It's been four years since the recovery began, but for millions of people it never did. Jobs are still hard to come by, and policymakers have mostly given up trying to make them less so. But even worse than this malign neglect is House Republicans' plan to cut food stamps amidst our quiet depression.
It's cruel and unusual policy.
But at least it's cruel and unusual policy that won't happen. The farm bill failed in the House last week after conservative Republicans revolted over what they thought were too-small cuts, and liberal Democrats did over what they thought were too-big cuts to food stamps. As Josh Barro of Business Insider points out, food stamps will continue at their pre-stimulus levels as long as this deadlock continues. And that could be quite awhile. After all, the battle over food stamps isn't just a battle over budgets; it's another battle in our not-so-cold war over ideology. As the Wall Street Journal editorial page makes clear, conservatives think the welfare state is so generous that far too many people aren't, as they put it, "buying food, which is one of life's most basic responsibilities." In other words, they think the safety net has become a hammock stocked with snacks on the road to serfdom.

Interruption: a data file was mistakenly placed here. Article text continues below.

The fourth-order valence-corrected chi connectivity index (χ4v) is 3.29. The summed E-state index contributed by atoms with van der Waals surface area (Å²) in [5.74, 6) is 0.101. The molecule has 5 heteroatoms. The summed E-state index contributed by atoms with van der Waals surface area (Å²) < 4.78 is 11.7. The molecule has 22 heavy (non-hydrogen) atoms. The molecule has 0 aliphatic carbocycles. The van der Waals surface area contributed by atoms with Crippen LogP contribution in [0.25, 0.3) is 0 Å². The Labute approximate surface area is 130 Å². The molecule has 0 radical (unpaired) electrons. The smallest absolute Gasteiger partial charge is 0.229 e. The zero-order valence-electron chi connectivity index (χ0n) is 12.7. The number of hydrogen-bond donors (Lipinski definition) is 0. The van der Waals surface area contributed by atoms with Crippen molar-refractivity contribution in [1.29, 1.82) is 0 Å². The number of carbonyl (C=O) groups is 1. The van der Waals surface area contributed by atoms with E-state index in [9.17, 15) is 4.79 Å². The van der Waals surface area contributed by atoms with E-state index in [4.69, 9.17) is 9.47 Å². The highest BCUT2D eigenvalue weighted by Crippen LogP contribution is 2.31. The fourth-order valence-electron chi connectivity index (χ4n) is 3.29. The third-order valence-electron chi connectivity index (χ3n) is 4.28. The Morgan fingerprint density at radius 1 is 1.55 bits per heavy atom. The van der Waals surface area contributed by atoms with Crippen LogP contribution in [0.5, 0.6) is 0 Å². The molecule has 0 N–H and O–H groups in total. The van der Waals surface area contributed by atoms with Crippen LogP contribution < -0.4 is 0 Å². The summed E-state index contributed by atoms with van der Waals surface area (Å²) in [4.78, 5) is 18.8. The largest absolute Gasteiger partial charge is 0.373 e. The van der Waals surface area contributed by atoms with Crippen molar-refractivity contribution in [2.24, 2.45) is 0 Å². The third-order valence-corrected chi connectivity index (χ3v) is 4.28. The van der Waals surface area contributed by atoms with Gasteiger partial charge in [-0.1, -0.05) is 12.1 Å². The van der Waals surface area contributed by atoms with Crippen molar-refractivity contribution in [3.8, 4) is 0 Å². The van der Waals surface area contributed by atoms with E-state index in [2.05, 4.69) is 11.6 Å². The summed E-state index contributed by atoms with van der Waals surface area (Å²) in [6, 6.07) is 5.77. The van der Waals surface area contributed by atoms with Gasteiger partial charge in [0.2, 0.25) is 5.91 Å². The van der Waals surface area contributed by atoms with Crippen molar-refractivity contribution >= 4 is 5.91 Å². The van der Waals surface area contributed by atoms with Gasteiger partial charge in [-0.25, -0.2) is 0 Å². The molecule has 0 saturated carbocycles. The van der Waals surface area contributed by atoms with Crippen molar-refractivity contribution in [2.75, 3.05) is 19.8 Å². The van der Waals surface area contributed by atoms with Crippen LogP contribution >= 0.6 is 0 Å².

It's a question of incentives. House Republicans seem to think people on food stamps must just be lazy -- or worse. One Republican amendment to the farm bill would have allowed states to drug test food stamp recipients, and kick any positive test-takers off the rolls. It's the same idea Florida governor Rick Scott tried with welfare benefits -- and which cost the state money. Indeed, the Florida program didn't reduce the number of welfare applicants, but it did reduce the state's bottom line, because the cost of administering the drug tests outweighed the savings from the 2.5 percent of applicants who failed it. Fiscal conservatism!